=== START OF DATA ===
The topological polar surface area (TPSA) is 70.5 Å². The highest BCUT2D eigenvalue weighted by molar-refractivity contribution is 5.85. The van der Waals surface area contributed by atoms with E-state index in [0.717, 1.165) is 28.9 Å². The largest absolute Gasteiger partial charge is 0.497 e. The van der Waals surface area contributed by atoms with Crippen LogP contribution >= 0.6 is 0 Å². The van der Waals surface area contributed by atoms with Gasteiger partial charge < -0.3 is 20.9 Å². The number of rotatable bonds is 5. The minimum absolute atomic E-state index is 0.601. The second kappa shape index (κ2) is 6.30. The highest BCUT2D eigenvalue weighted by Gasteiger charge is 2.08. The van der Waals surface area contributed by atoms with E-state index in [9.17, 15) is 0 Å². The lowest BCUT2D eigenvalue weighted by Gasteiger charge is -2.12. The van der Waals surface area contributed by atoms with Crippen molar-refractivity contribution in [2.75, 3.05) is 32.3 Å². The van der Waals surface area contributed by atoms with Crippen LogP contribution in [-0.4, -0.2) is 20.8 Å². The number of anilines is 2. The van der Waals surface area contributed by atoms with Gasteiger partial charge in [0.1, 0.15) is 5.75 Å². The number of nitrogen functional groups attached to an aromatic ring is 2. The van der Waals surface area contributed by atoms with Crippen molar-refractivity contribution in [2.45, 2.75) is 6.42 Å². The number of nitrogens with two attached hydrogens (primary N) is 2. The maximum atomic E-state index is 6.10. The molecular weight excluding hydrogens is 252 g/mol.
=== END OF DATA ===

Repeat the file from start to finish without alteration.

The topological polar surface area (TPSA) is 70.5 Å². The highest BCUT2D eigenvalue weighted by molar-refractivity contribution is 5.85. The van der Waals surface area contributed by atoms with E-state index in [0.717, 1.165) is 28.9 Å². The largest absolute Gasteiger partial charge is 0.497 e. The van der Waals surface area contributed by atoms with Crippen LogP contribution >= 0.6 is 0 Å². The van der Waals surface area contributed by atoms with Gasteiger partial charge < -0.3 is 20.9 Å². The number of rotatable bonds is 5. The minimum absolute atomic E-state index is 0.601. The second kappa shape index (κ2) is 6.30. The highest BCUT2D eigenvalue weighted by Gasteiger charge is 2.08. The van der Waals surface area contributed by atoms with E-state index in [9.17, 15) is 0 Å². The lowest BCUT2D eigenvalue weighted by Gasteiger charge is -2.12. The van der Waals surface area contributed by atoms with Crippen molar-refractivity contribution in [2.75, 3.05) is 32.3 Å². The van der Waals surface area contributed by atoms with Crippen LogP contribution in [-0.4, -0.2) is 20.8 Å². The number of anilines is 2. The van der Waals surface area contributed by atoms with Gasteiger partial charge in [0.1, 0.15) is 5.75 Å². The number of nitrogen functional groups attached to an aromatic ring is 2. The van der Waals surface area contributed by atoms with Crippen molar-refractivity contribution in [2.45, 2.75) is 6.42 Å². The number of nitrogens with two attached hydrogens (primary N) is 2. The maximum atomic E-state index is 6.10. The molecular weight excluding hydrogens is 252 g/mol.